Dodging the funnel clouds, we made it to the Galleria Mall in Dallas safely. The Russian shop was kinda cool, full of nesting dolls, Soviet uniform coats, and medals. Some of them were labeled, telling what they were for and “very rare” added. I laughed and wondered if they really were. How could the average American tell?

Katherine is a Russian addict. Back in her room, she had a map of Russia on one of her walls. I mentioned that, until recently, my room had been plastered with maps of Russia. “I sense a bond here,” joked Margery.

We sat down in the cafe area overlooking an ice skating rink and ordered borscht and a bunch of other things that looked interesting: crepes with meat and cottage cheese, potato dumplings, and cabbage rolls. I couldn’t remember the Russian name for all of them if I tried. Margery kept saying what a wonderful color the beets made the borscht. “I wish I hada skirt this color,” she said. I leaned forward to tip her bowl. “That’s two,” she pointed a warning finger at me before I got close enough to actually do anything destructive, while Mikey and Katherine laughed uproariously, “Yes, I think she’s definitely IPS material.”

I ordered hot tea with my meal. We all traded around so everyone could have a little of everything. While we were eating, I kept thinking about Anna Karenina and the food in that book. During the main course, Margery said, “This reminds me of Anna Karenina.” “Yes, I was thinking the same thing,” agreed Katherine. Mikey nodded.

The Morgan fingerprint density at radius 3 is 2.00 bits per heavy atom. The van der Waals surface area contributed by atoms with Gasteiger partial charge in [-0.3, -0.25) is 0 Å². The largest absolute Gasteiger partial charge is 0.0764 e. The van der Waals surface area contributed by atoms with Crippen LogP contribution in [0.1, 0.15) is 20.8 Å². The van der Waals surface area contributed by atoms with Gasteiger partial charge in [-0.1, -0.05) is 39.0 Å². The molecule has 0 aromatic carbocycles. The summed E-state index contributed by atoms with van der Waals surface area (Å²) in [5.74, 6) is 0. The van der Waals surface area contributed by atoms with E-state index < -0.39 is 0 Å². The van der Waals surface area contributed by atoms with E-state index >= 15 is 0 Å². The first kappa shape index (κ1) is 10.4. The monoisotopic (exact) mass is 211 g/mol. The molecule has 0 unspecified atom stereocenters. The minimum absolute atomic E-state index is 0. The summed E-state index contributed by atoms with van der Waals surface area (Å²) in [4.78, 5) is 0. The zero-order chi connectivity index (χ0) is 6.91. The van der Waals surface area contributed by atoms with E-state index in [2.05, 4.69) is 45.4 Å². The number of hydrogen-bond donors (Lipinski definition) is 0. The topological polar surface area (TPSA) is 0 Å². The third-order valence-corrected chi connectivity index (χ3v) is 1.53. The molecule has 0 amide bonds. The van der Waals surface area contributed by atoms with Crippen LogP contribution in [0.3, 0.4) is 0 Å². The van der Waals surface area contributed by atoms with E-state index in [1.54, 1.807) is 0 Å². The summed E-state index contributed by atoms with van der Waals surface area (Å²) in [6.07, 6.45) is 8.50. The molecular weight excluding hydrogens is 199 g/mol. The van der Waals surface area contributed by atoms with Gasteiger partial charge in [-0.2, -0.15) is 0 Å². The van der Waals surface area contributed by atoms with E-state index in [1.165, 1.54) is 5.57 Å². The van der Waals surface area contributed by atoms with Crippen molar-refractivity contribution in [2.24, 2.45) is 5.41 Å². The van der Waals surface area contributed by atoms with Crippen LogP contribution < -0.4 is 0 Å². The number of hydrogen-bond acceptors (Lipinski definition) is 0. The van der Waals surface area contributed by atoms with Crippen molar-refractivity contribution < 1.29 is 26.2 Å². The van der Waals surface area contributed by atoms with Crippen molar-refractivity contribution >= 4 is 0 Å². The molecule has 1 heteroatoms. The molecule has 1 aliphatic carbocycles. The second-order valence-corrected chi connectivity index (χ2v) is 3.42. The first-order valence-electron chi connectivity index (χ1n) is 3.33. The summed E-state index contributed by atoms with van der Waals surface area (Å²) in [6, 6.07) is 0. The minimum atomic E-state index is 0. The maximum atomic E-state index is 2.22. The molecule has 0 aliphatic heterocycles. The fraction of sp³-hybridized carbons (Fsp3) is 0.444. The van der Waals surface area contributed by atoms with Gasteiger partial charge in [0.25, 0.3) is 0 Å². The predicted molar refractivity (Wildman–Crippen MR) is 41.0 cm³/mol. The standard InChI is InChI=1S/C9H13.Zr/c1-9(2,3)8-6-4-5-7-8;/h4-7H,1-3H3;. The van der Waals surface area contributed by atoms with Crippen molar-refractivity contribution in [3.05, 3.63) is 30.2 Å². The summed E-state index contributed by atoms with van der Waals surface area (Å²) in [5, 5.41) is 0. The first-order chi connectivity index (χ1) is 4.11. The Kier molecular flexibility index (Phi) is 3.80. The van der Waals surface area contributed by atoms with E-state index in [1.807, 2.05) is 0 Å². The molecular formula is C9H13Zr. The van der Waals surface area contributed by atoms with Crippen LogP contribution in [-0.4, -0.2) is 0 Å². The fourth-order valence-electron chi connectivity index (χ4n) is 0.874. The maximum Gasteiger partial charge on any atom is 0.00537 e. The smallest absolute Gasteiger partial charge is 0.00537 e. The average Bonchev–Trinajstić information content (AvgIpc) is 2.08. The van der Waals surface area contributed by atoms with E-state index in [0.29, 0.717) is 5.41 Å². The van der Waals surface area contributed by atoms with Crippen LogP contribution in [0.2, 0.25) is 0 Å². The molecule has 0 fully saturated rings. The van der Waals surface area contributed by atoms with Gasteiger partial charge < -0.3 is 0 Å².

I sipped at my third cup of tea before we left for the bookstore, where Katherine and Margery had arranged to meet some folks in their idea of a wild night out. “Are you sure it’s all right?” they kept asking me. I told them they could lock me in a bookstore, and I’d be happy the rest of my life. When we finally departed, Mikey asked me, “You’re coming away empty-handed?” “I don’t BUY books,” I told him, “I go to people’s houses and take what they’re giving away.”

Margery pulled out an umbrella and opened it. “I have an umbrella here if anyone wants to share,” she offered. “No, thanks,” I said, “I don’t believe in umbrellas.” “Somehow I didn’t think you were,” she responded, “Anyone who is traveling around the world…” “I haven’t gone YET.”

Tess, the mother of the house Katherine lives in, insisted I sleep on the couch downstairs that she’d already made up for me. Katherine warned me that the kids would wake me up at 6 something. “What time were you thinking of leaving?” “About eight.” “Eight?! You should have told us! We wouldn’t have kept you out so late!” It wasn’t even midnight. As It brushed my teeth up in Katherine’s bathroom, she asked, “Are you sure the kids won’t bother you in the morning? Are you sure the couch will be okay?” I offered assurance that I should be just fine and wouldn’t have any trouble sleeping at all. “I guess not, since you’re traveling around the world.” “I haven’t gone YET.”

—Stay tuned for another exciting episode of Jonah’s Trek Out West.

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